No end to Anderson-Jadeja row as Indian Board tries to persuade ICC to appeal Gordon Lewis' verdict
Manchester: It was one of those typical late-summer days here yesterday when the conditions were chilly and the sky was overcast. But that did not stop both India and England from practicing.
Ravindra Jadeja (left) shakes hands with James Anderson after India's win in the second Test at Lords on July 21. Anderson had allegedly pushed and foul-mouthed Jadeja in the first Test. Pic/AFP
Nevertheless, "Pushgate" was still the dominant topic barely 48 hours before the start of the crucial fourth Test. The International Cricket Council (ICC) has paid heed to the Board of Control for Cricket in India's (BCCI) request and are considering appealing judicial commissioner Gordon Lewis' verdict that absolved both James Anderson and Ravindra Jadeja of any wrongdoing in the 1st Test at Trent Bridge, Nottingham owing to lack of evidence.
There was absolutely no word from the Indian think-tank yesterday, but speculation was rife that skipper MS Dhoni would air his views during the pre-match press conference today. BCCI's interim president Shivlal Yadav, however told mid-day: "We have just said that we are not happy with the way the affair has been handled."
The Indian camp is still trying to fathom why Anderson got away when he himself accepted that he pushed and foul-mouthed Jadeja at Nottingham. On the other hand, the English are thrilled to bits after Lewis' verdict and are not the least bothered about what the visitors are planning.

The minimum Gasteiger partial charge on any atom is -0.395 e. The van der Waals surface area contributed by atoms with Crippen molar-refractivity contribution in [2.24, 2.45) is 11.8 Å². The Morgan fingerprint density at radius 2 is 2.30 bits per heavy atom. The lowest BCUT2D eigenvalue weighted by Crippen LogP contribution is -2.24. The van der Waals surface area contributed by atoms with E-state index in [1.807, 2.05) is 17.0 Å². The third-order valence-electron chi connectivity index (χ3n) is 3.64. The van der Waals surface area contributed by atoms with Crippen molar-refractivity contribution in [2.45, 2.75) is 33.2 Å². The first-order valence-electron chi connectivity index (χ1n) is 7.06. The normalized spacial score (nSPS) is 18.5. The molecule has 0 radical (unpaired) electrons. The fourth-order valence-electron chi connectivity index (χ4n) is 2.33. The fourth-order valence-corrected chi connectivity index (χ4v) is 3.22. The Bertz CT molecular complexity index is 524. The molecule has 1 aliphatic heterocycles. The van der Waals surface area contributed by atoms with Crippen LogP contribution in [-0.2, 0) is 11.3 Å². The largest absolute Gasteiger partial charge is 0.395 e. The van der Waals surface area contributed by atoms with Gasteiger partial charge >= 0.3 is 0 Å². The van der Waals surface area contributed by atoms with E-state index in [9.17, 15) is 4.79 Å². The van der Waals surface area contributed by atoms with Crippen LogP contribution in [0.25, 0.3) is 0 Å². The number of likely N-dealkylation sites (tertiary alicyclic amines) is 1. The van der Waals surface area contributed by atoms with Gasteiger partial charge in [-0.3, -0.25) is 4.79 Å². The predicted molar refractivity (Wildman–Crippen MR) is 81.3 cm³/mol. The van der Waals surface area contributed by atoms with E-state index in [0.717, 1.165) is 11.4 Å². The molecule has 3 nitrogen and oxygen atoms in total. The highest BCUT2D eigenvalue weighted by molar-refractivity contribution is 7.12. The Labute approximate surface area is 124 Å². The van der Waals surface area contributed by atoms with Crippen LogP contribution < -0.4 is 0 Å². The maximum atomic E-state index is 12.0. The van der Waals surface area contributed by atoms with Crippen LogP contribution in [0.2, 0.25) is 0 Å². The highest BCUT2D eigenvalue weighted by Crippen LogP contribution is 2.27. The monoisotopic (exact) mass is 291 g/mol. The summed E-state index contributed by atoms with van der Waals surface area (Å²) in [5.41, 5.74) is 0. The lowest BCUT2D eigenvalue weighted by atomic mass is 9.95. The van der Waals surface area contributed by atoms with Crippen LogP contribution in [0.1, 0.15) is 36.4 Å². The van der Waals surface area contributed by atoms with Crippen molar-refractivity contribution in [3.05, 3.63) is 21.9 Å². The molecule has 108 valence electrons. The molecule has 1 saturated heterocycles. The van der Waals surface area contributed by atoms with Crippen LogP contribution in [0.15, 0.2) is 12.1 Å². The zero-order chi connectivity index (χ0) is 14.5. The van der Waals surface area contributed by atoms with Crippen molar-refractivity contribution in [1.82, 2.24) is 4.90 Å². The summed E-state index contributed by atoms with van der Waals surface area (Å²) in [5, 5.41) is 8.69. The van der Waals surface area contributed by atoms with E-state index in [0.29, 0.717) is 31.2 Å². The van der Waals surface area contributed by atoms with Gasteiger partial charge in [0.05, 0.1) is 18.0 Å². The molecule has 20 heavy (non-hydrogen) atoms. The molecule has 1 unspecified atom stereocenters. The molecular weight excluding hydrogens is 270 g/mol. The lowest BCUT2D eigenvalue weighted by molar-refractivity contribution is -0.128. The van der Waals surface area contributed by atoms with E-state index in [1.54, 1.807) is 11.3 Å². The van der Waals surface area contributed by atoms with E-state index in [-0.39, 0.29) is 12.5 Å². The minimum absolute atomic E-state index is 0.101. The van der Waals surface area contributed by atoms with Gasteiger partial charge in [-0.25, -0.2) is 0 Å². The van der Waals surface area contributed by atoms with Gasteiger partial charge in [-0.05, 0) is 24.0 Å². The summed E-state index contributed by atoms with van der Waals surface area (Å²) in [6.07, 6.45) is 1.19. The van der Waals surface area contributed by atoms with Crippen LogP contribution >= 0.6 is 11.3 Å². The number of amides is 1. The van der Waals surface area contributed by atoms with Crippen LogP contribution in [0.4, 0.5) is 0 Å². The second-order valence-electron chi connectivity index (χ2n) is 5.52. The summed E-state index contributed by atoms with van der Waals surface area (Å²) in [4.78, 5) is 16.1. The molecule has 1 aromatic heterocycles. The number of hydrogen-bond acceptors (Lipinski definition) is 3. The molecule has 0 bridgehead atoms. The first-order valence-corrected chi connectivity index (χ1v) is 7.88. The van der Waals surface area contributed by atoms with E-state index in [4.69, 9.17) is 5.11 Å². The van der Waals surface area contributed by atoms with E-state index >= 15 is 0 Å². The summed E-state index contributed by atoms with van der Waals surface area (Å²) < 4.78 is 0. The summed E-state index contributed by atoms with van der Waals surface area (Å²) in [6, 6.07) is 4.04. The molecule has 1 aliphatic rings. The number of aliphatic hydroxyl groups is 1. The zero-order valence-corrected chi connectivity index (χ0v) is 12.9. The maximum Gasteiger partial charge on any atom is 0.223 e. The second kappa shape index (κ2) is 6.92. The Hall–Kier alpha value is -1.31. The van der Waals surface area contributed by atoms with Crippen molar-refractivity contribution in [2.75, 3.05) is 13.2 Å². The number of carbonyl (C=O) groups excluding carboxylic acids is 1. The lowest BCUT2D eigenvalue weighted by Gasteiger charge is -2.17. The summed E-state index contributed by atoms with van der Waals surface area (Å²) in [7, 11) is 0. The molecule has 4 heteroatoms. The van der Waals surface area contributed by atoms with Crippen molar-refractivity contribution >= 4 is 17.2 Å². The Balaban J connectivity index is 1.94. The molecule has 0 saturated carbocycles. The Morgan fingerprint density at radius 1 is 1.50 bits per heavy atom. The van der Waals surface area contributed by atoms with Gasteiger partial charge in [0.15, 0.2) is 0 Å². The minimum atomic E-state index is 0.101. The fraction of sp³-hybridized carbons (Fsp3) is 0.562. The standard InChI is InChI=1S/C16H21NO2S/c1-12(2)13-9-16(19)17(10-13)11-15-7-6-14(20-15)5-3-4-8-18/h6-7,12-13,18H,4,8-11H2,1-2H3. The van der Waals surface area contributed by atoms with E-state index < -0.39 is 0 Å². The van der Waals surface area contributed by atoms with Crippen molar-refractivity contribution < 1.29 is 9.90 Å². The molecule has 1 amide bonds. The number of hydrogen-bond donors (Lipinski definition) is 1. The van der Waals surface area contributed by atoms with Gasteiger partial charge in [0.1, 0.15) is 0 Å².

Meanwhile, in a statement, the ICC said yesterday: "The International Cricket Council today confirmed that it has received and is considering the written decision of His Honor Gordon Lewis AM, the Judicial Commissioner, in respect of his findings that England's James Anderson and Ravindra Jadeja of India were not guilty of breaching the ICC Code of Conduct and Player Support Personnel, following an exhaustive disciplinary hearing which was held in Southampton on Friday.
No further comment
"As per Section 8.3.2 of the ICC Code of Conduct, ICC Chief Executive David Richardson has seven days — until Sunday, 10 August — to consider whether to lodge an appeal against the decision.
"The ICC will make no further comment on this matter until the decision has been made." Anderson was in danger of facing a ban of up to four Tests if found guilty of a Level 3 charge of "pushing and abusing" Jadeja in the pavilion stairwell during lunch on day two of the Test in Nottingham, but Lewis had decided neither player had transgressed.
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